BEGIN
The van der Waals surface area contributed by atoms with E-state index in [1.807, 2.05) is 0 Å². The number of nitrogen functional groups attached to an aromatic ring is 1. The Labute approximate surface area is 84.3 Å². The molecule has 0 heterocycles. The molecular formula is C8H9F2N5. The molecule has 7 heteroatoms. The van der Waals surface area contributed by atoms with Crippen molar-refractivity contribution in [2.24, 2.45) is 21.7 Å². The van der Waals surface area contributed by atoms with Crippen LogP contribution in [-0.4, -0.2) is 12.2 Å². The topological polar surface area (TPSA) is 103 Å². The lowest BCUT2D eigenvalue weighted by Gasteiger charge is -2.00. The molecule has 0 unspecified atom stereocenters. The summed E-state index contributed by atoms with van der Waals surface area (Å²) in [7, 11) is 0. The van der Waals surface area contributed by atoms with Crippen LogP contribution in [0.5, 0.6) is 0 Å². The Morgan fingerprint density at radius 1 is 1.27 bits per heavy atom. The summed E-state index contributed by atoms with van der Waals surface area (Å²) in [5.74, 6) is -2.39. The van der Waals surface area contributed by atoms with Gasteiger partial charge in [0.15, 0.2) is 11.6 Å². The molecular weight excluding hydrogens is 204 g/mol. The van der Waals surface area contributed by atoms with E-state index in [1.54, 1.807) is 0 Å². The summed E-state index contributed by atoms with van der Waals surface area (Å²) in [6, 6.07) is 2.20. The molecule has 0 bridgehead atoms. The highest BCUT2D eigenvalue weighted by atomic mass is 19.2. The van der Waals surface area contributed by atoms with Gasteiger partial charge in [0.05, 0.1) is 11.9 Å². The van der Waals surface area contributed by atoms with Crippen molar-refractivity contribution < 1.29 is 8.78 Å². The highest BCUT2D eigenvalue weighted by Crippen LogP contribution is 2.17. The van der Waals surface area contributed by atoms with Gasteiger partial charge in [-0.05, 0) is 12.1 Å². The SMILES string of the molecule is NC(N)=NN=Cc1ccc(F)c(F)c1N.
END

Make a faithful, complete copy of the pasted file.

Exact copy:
The van der Waals surface area contributed by atoms with E-state index in [1.807, 2.05) is 0 Å². The number of nitrogen functional groups attached to an aromatic ring is 1. The Labute approximate surface area is 84.3 Å². The molecule has 0 heterocycles. The molecular formula is C8H9F2N5. The molecule has 7 heteroatoms. The van der Waals surface area contributed by atoms with Crippen molar-refractivity contribution in [2.24, 2.45) is 21.7 Å². The van der Waals surface area contributed by atoms with Crippen LogP contribution in [-0.4, -0.2) is 12.2 Å². The topological polar surface area (TPSA) is 103 Å². The lowest BCUT2D eigenvalue weighted by Gasteiger charge is -2.00. The molecule has 0 unspecified atom stereocenters. The summed E-state index contributed by atoms with van der Waals surface area (Å²) in [7, 11) is 0. The van der Waals surface area contributed by atoms with Crippen LogP contribution in [0.5, 0.6) is 0 Å². The Morgan fingerprint density at radius 1 is 1.27 bits per heavy atom. The summed E-state index contributed by atoms with van der Waals surface area (Å²) in [5.74, 6) is -2.39. The van der Waals surface area contributed by atoms with Gasteiger partial charge in [0.15, 0.2) is 11.6 Å². The molecular weight excluding hydrogens is 204 g/mol. The van der Waals surface area contributed by atoms with E-state index in [1.54, 1.807) is 0 Å². The summed E-state index contributed by atoms with van der Waals surface area (Å²) in [6, 6.07) is 2.20. The molecule has 0 bridgehead atoms. The highest BCUT2D eigenvalue weighted by atomic mass is 19.2. The van der Waals surface area contributed by atoms with Gasteiger partial charge in [0.05, 0.1) is 11.9 Å². The van der Waals surface area contributed by atoms with Crippen molar-refractivity contribution < 1.29 is 8.78 Å². The highest BCUT2D eigenvalue weighted by Crippen LogP contribution is 2.17. The van der Waals surface area contributed by atoms with Gasteiger partial charge in [-0.05, 0) is 12.1 Å². The SMILES string of the molecule is NC(N)=NN=Cc1ccc(F)c(F)c1N.